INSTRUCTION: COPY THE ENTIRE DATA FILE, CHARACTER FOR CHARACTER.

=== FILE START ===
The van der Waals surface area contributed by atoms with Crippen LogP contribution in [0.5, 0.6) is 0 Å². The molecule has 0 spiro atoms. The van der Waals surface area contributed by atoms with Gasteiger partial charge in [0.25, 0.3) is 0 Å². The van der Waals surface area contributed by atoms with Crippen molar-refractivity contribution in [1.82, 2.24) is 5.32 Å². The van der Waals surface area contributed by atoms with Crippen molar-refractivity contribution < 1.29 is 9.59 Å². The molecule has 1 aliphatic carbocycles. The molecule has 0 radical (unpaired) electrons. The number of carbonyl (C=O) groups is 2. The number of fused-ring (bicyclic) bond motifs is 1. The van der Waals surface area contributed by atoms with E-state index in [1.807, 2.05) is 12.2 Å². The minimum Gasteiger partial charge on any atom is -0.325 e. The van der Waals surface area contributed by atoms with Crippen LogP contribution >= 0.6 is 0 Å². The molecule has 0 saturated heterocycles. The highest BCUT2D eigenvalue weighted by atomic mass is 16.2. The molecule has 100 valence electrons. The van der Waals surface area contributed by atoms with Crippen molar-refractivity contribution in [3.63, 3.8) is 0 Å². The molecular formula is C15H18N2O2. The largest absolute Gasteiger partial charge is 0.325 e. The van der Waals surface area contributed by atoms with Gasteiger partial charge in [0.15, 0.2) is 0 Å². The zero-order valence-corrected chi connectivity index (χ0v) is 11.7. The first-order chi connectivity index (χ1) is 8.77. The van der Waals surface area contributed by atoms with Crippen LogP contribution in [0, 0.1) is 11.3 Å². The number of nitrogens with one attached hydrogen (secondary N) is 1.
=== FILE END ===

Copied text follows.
The van der Waals surface area contributed by atoms with Crippen LogP contribution in [0.5, 0.6) is 0 Å². The molecule has 0 spiro atoms. The van der Waals surface area contributed by atoms with Gasteiger partial charge in [0.25, 0.3) is 0 Å². The van der Waals surface area contributed by atoms with Crippen molar-refractivity contribution in [1.82, 2.24) is 5.32 Å². The van der Waals surface area contributed by atoms with Crippen molar-refractivity contribution < 1.29 is 9.59 Å². The molecule has 1 aliphatic carbocycles. The molecule has 0 radical (unpaired) electrons. The number of carbonyl (C=O) groups is 2. The number of fused-ring (bicyclic) bond motifs is 1. The van der Waals surface area contributed by atoms with E-state index in [1.807, 2.05) is 12.2 Å². The minimum Gasteiger partial charge on any atom is -0.325 e. The van der Waals surface area contributed by atoms with Crippen LogP contribution >= 0.6 is 0 Å². The molecule has 0 saturated heterocycles. The highest BCUT2D eigenvalue weighted by atomic mass is 16.2. The molecule has 100 valence electrons. The van der Waals surface area contributed by atoms with Crippen molar-refractivity contribution in [3.63, 3.8) is 0 Å². The molecular formula is C15H18N2O2. The largest absolute Gasteiger partial charge is 0.325 e. The van der Waals surface area contributed by atoms with Gasteiger partial charge in [0.15, 0.2) is 0 Å². The zero-order valence-corrected chi connectivity index (χ0v) is 11.7. The first-order chi connectivity index (χ1) is 8.77. The van der Waals surface area contributed by atoms with Crippen LogP contribution in [0, 0.1) is 11.3 Å². The number of nitrogens with one attached hydrogen (secondary N) is 1.